Vinnies see sharp rise in requests for help

WelCom September 2020 Michael Fitzsimons The Covid-19 lockdowns have resulted in a sharp rise in requests for support from the St Vincent de Paul Society across the country. The response…

WelCom September 2020

David, volunteer, and Tania Martin, social worker, cleaning incoming purchases for the food bank. Photo: Supplied

Michael Fitzsimons

The Covid-19 lockdowns have resulted in a sharp rise in requests for support from the St Vincent de Paul Society across the country.

The response from volunteers and donors has been tremendous, says Marlena Hoeft-Marwick, National President of the St Vincent de Paul Society.

‘Some people have donated money, others have given food items and essential household goods. Our ongoing efforts to support the disadvantaged would not be possible without a multitude of donors and volunteers. Many regions have received donations which has been used to help the disadvantaged in those areas. Our National Office launched a National Appeal in June which has so far raised $15,000.’

Marlena said the Society was seeing people and families who do not usually ask for help. 

‘This is a very tough time for a lot of people – people sleeping in vans, people in over-crowded homes and people needing food parcels and household essentials just to get through.’

Millie Lambess, the Society’s Wellington Area communications manager, said that since the first lockdown ended in June, the Vinnies Wellington food bank was continuing to operate at a 100+ per cent increase in support provided to clients.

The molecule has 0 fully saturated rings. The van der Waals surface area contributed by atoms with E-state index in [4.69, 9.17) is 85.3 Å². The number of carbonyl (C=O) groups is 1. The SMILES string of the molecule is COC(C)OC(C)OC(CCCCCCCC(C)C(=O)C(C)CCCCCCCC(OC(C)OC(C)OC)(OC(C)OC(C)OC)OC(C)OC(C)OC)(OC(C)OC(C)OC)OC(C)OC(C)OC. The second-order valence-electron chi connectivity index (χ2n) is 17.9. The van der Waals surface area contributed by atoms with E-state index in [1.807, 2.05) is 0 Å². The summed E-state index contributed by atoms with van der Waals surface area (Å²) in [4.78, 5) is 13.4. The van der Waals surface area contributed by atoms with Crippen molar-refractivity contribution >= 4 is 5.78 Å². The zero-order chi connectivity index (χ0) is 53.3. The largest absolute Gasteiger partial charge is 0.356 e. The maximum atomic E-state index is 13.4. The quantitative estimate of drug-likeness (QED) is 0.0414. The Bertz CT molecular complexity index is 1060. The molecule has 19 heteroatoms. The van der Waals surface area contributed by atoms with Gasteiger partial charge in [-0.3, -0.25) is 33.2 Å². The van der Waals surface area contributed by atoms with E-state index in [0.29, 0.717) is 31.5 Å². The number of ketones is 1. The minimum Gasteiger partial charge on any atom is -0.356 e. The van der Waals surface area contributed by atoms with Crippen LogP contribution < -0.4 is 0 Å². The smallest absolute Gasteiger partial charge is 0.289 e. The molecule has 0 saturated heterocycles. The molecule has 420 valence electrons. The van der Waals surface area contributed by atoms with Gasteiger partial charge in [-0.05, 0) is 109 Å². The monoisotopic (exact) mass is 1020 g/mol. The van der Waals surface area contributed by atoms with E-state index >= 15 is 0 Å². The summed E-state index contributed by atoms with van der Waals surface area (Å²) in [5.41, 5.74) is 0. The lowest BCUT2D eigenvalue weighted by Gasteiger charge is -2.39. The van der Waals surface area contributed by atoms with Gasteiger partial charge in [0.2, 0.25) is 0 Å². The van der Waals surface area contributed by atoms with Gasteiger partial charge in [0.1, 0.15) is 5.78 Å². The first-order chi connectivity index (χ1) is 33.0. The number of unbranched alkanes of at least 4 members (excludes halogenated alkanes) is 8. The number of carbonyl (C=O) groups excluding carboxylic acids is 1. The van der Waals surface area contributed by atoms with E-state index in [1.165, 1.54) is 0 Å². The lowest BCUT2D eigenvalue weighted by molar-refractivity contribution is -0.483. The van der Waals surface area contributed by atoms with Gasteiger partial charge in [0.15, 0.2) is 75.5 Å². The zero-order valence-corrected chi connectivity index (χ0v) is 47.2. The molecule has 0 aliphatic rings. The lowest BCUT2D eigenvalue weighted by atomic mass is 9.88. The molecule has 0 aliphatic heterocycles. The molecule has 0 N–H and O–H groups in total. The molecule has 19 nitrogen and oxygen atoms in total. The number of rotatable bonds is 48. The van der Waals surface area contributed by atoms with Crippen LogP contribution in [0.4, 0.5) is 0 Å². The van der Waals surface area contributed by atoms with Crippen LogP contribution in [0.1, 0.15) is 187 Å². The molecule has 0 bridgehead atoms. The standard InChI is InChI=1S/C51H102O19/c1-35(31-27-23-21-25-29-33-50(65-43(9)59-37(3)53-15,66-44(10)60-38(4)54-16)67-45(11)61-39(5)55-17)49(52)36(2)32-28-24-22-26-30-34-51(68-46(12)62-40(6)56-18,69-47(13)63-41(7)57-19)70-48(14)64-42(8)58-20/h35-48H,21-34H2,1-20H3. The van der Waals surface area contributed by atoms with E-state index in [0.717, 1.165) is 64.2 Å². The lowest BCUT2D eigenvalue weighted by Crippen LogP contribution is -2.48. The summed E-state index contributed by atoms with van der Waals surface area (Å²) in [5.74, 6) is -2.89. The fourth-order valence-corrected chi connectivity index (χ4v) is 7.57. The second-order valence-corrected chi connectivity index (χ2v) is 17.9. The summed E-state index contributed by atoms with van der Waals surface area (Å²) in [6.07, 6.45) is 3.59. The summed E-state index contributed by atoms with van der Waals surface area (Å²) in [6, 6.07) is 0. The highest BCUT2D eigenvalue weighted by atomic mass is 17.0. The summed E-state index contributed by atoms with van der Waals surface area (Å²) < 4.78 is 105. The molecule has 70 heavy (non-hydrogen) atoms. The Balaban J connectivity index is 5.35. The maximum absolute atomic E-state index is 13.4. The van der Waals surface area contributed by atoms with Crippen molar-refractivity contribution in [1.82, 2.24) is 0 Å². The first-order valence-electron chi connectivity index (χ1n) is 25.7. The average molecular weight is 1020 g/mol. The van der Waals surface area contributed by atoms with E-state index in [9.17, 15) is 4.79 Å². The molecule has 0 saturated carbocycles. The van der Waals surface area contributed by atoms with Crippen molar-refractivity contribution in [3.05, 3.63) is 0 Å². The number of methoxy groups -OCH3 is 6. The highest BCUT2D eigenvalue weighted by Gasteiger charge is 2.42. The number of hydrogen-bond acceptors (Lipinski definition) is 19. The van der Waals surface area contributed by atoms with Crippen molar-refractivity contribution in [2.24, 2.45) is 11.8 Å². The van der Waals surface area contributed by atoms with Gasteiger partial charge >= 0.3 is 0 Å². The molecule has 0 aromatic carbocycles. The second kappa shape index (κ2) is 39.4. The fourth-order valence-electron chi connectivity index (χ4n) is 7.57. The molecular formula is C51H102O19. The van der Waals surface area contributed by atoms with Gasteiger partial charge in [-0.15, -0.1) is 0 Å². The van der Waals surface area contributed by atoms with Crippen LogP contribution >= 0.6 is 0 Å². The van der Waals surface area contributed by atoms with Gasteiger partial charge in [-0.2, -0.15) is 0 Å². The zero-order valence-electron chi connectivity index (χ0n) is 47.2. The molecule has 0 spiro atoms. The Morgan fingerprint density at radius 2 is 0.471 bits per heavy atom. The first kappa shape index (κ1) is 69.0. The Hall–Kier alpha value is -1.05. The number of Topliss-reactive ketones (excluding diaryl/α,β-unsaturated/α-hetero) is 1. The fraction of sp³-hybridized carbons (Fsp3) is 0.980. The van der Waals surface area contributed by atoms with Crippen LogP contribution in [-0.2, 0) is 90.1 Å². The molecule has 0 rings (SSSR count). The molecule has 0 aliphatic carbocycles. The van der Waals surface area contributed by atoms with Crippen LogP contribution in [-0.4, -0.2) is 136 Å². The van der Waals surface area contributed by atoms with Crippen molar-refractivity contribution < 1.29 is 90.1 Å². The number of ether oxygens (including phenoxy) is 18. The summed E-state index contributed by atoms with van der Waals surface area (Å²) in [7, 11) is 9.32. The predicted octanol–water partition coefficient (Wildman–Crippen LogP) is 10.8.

‘Alongside the distribution of practical assistance, our Community Social Worker is experiencing an increasing need for psycho-social support as the long-term effects of the Covid-19 lockdown emerge,’ said Millie. 

Mike Daly, the Society’s Area President in Christchurch, said that during lockdown the Society was faced with the challenge of continuing to provide assistance to welfare clients when it had no income from its retail shops which were closed.

‘We designed an electronic method of issuing grocery vouchers to those in need. The system worked very well with the client receiving the voucher by text and then able to redeem the voucher at their local supermarket. 

‘The cost was projected to be $5,000 per week. We set up a “Give a Little” page and after one month in level 4 of Covid-19, we had issued over 300 vouchers and spent over $20,000. During the same period, our “Give a Little” page had received $14,000 with an additional $6,000 donated directly to Vinnies. God indeed provides through the generosity of many!’

In Auckland during the first lockdown period from March to end of June, the Vinnies responded to well over 12,000 referrals/requests for food parcels, said Claire Murphy, Auckland Area President. 

‘This unprecedented demand for food peaked at around 1000 parcels a week and since the first lockdown period Vinnies have been processing an average of 500 referrals a week,’ said Claire.

‘This huge effort is being achieved thanks to donors on the “Give a Little” page and friends of Vinnies who support us each year. We are also lucky to have wonderful volunteers who pack and process the thousands of parcels and deliver them.’